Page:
Why you need to know your sectional title scheme's rules
Sectional title schemes are governed by rules, those that are for the management of schemes and those to manage behaviour of those within the scheme, i.e. conduct.
Both sets are used in conjunction with each other, but are very different in their application, says Michael Bauer, general manager of property management company IHFM.
The Regulations to the Sectional Titles Schemes Management Act (STSMA) contain a prescribed set of management (Annexure 1) and conduct (Annexure 2) rules.
The management rules are there to prescribe the way sectional title scheme administrative duties are carried out. Within this section items such as how to run meetings, voting, electing and appointing trustees, duties of trustees, budgets, quorum requirements, use of sections, financial planning and management, etc., are dealt with. The way the rules are set out is the way all sectional title schemes must be run.
Conduct rules govern behaviour of residents, which are prescribed within the Regulations and cover issues such as pet ownership, refuse removals, usage of common and exclusive use areas, vehicle parking, and so on.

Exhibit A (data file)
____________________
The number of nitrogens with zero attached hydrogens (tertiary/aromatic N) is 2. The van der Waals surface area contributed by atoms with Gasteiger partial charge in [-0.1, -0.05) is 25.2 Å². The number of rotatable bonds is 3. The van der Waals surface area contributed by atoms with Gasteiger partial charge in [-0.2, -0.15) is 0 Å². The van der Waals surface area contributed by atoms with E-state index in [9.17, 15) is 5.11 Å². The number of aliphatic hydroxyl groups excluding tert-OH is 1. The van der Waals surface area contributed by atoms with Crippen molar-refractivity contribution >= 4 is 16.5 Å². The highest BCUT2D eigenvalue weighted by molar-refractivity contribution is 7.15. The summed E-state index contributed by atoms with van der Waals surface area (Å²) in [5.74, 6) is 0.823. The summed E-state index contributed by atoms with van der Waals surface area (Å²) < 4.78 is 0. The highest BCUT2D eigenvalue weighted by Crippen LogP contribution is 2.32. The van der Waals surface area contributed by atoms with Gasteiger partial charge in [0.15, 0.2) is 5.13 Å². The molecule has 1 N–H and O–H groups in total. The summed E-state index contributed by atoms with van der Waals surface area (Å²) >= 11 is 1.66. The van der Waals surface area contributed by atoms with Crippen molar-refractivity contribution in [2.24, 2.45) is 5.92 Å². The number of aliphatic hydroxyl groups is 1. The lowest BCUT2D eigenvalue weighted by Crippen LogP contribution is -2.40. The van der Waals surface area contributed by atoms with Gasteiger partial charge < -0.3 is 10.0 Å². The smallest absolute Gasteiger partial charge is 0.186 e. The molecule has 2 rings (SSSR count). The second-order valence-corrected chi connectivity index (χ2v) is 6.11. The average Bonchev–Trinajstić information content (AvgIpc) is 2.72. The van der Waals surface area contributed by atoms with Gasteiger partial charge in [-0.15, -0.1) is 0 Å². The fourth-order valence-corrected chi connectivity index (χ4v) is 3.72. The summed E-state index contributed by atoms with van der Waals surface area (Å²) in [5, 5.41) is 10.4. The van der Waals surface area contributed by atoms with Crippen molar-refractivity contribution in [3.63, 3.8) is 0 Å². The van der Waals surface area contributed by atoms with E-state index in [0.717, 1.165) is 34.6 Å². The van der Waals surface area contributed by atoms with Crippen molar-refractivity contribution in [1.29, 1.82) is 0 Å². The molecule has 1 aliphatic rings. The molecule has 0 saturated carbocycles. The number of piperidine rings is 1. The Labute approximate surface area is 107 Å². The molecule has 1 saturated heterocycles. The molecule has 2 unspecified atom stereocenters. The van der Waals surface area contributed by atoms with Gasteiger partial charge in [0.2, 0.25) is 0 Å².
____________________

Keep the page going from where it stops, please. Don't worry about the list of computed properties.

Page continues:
Bauer says the conduct rules and some of the management rules can be changed if the owners within a scheme decide they need amendments made.
If it is a management rule to be changed, a unanimous resolution is required and if conduct rule, then a special resolution. These can be amended by applying to the Community Schemes Ombud Service, who will evaluate whether they are just and applicable, and then approve them.
The STSMA stipulates that all bodies corporate should keep a record of both sets of rules in force at any given time. These rules should be available for any trustee or owner meetings where someone might want to inspect or refer to them, and the rules must also be given to every owner and tenant living in the scheme.
“All owners in sectional title schemes should become acquainted with the rules so that they can assist in ensuring that the scheme is well managed,” says Bauer.